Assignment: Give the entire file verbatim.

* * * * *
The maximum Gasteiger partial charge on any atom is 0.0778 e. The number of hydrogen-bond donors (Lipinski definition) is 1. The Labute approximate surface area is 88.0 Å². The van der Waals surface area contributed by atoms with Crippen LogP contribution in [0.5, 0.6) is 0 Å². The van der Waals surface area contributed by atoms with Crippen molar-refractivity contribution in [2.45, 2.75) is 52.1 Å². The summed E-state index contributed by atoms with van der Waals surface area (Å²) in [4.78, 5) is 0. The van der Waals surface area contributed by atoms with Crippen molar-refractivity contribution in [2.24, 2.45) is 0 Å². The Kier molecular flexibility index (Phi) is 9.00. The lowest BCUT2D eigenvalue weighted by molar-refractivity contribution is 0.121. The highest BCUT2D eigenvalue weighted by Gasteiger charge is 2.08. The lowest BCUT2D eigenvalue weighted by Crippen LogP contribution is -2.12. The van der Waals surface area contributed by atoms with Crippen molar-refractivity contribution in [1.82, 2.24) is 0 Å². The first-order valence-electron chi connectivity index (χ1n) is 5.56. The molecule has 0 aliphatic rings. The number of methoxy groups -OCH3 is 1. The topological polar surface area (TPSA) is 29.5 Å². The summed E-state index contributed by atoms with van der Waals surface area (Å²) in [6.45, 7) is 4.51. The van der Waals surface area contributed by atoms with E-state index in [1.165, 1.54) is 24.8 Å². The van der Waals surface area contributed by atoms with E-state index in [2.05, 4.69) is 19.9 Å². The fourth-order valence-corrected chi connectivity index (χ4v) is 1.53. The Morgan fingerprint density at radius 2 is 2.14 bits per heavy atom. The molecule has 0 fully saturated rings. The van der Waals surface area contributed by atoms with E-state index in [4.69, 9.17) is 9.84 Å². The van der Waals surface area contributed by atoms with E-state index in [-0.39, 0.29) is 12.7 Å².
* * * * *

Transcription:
The maximum Gasteiger partial charge on any atom is 0.0778 e. The number of hydrogen-bond donors (Lipinski definition) is 1. The Labute approximate surface area is 88.0 Å². The van der Waals surface area contributed by atoms with Crippen LogP contribution in [0.5, 0.6) is 0 Å². The van der Waals surface area contributed by atoms with Crippen molar-refractivity contribution in [2.45, 2.75) is 52.1 Å². The summed E-state index contributed by atoms with van der Waals surface area (Å²) in [4.78, 5) is 0. The van der Waals surface area contributed by atoms with Crippen molar-refractivity contribution in [2.24, 2.45) is 0 Å². The Kier molecular flexibility index (Phi) is 9.00. The lowest BCUT2D eigenvalue weighted by molar-refractivity contribution is 0.121. The highest BCUT2D eigenvalue weighted by Gasteiger charge is 2.08. The lowest BCUT2D eigenvalue weighted by Crippen LogP contribution is -2.12. The van der Waals surface area contributed by atoms with Crippen molar-refractivity contribution in [1.82, 2.24) is 0 Å². The first-order valence-electron chi connectivity index (χ1n) is 5.56. The molecule has 0 aliphatic rings. The number of methoxy groups -OCH3 is 1. The topological polar surface area (TPSA) is 29.5 Å². The summed E-state index contributed by atoms with van der Waals surface area (Å²) in [6.45, 7) is 4.51. The van der Waals surface area contributed by atoms with E-state index in [1.165, 1.54) is 24.8 Å². The van der Waals surface area contributed by atoms with E-state index in [2.05, 4.69) is 19.9 Å². The fourth-order valence-corrected chi connectivity index (χ4v) is 1.53. The Morgan fingerprint density at radius 2 is 2.14 bits per heavy atom. The molecule has 0 fully saturated rings. The van der Waals surface area contributed by atoms with E-state index in [4.69, 9.17) is 9.84 Å². The van der Waals surface area contributed by atoms with E-state index in [-0.39, 0.29) is 12.7 Å².